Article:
“They must recognise that, with a role as a growing economic and trading power comes security responsibilities as well.”

The US angered China when its Navy came within 12 nautical miles of one of its artificial islands in the South China Sea during a freedom of navigation patrol in late May.

Concerns about China’s presence in the South China Sea featured heavily during a weekend security summit in Singapore, where Prime Minister Malcolm Turnbull urged Beijing to respect the sovereignty of other nations.

Before sitting down for talks with her US counterpart, Ms Bishop said China had violated international law by building the islands and that no nation should take “unilateral action to change the status quo”.

We’re not scared of terrorists: Mattis

America and Australia remain steadfast in their fight against terrorism and won’t be scared off by those trying to cause harm, the US defense secretary says.

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James Mattis insists the US does not take its alliance with Australia for granted and wants it to strengthen, particularly when it comes to global security.

“We are united in our resolve even against an enemy that thinks by hurting us they can scare us. We don’t scare,” he told a high-level meeting of US Secretary of State Rex Tillerson and Australia’s foreign and defence ministers in Sydney on Monday.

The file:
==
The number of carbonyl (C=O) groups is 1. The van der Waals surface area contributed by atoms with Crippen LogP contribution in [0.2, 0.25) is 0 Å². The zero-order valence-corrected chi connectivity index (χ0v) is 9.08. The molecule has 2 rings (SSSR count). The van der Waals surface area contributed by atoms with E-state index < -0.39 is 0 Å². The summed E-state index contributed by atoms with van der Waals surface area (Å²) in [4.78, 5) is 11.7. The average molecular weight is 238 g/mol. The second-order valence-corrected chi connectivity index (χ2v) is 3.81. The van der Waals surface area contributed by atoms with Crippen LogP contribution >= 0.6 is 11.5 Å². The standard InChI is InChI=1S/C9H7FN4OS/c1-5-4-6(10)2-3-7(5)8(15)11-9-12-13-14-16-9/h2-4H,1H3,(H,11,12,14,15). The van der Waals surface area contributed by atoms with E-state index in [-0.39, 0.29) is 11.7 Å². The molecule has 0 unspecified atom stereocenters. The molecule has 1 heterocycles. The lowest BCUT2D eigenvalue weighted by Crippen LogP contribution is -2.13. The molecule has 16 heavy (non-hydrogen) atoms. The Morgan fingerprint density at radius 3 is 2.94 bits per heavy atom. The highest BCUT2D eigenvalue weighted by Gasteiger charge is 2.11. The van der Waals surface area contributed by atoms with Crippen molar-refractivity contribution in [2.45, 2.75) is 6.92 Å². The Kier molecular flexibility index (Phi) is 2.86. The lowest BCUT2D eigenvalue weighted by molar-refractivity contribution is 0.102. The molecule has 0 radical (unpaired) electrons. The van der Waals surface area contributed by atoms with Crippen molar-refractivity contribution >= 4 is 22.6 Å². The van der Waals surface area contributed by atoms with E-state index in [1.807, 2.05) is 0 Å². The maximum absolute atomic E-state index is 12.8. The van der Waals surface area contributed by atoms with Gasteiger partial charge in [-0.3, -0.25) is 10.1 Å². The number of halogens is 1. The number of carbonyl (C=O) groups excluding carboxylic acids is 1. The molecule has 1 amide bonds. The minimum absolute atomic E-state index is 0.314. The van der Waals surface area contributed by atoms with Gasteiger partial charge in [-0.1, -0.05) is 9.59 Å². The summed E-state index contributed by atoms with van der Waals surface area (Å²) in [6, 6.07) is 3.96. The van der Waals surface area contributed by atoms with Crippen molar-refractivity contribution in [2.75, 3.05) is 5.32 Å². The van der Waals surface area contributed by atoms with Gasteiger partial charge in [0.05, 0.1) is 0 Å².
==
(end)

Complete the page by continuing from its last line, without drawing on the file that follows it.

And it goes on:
“We are here to work together in a manner that protects the freedoms and the values we share together and we’re committed to passing those freedoms on to the next generation intact.”

Countering violent extremism, stemming the flow of foreign fighters and shutting down propaganda arms online were shared goals for both the US and Australia, Mr Tillerson said.

The talks follow the latest deadly terrorist attack in London in which three armed men mowed down pedestrians on London Bridge before stabbing revellers in nearby Borough Market.

Mr Mattis thanked Australia for its commitment to defeating Islamic State in Iraq and Syria, saying its partnership was a foundation for stability and peace in the region and more broadly.

“We stand together. We do not allow ourselves to be intimidated at all,” he said.

“We are going to ensure that, between our forces, our diplomats’ voices are alway backed up by skilful, ethical and fierce force of arms.”

Mr Mattis noted the issue of foreign fighters and the risk they pose in bringing back their skills and message of hatred to attack innocent people.

Foreign Minister Julie Bishop said the federal government had made it clear any Australian who supports terrorist organisations is breaking the law.

“Should they survive and seek to return to Australia, they will be monitored, they will be tracked and they will be subjected to the Australian laws,” she said.

Meanwhile, Mr Tillerson said he would wait until the review of America’s position in Afghanistan was completed before forming a view as to whether the US should send more troops or request additional resources from Australia.

Just last week, Australia agreed to increase by 30 its personnel numbers following a request by NATO.

Defence Minister Marise Payne said Australia will continue engage with the US and NATO about their plans and consider any future decisions at the time.